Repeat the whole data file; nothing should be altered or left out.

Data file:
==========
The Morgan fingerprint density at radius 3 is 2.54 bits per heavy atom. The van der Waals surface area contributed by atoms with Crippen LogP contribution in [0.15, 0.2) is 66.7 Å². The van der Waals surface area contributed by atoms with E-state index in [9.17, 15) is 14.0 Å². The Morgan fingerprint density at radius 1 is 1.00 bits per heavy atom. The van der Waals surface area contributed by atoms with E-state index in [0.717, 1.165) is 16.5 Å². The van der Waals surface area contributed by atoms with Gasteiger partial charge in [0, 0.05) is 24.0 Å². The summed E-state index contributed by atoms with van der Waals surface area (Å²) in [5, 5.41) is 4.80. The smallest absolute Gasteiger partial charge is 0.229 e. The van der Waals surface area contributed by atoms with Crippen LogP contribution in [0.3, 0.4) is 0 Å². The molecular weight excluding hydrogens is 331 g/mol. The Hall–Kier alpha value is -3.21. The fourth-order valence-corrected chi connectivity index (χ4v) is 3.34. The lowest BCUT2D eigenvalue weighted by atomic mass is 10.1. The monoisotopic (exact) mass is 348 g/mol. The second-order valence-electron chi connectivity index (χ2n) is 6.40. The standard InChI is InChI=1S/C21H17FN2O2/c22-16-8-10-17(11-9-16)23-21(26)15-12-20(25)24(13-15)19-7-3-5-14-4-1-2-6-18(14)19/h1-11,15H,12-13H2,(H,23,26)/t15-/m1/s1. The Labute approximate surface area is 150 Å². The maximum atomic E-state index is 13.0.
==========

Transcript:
The Morgan fingerprint density at radius 3 is 2.54 bits per heavy atom. The van der Waals surface area contributed by atoms with Crippen LogP contribution in [0.15, 0.2) is 66.7 Å². The van der Waals surface area contributed by atoms with E-state index in [9.17, 15) is 14.0 Å². The Morgan fingerprint density at radius 1 is 1.00 bits per heavy atom. The van der Waals surface area contributed by atoms with E-state index in [0.717, 1.165) is 16.5 Å². The van der Waals surface area contributed by atoms with Gasteiger partial charge in [0, 0.05) is 24.0 Å². The summed E-state index contributed by atoms with van der Waals surface area (Å²) in [5, 5.41) is 4.80. The smallest absolute Gasteiger partial charge is 0.229 e. The van der Waals surface area contributed by atoms with Crippen LogP contribution in [0.3, 0.4) is 0 Å². The molecular weight excluding hydrogens is 331 g/mol. The Hall–Kier alpha value is -3.21. The fourth-order valence-corrected chi connectivity index (χ4v) is 3.34. The lowest BCUT2D eigenvalue weighted by atomic mass is 10.1. The monoisotopic (exact) mass is 348 g/mol. The second-order valence-electron chi connectivity index (χ2n) is 6.40. The standard InChI is InChI=1S/C21H17FN2O2/c22-16-8-10-17(11-9-16)23-21(26)15-12-20(25)24(13-15)19-7-3-5-14-4-1-2-6-18(14)19/h1-11,15H,12-13H2,(H,23,26)/t15-/m1/s1. The Labute approximate surface area is 150 Å². The maximum atomic E-state index is 13.0.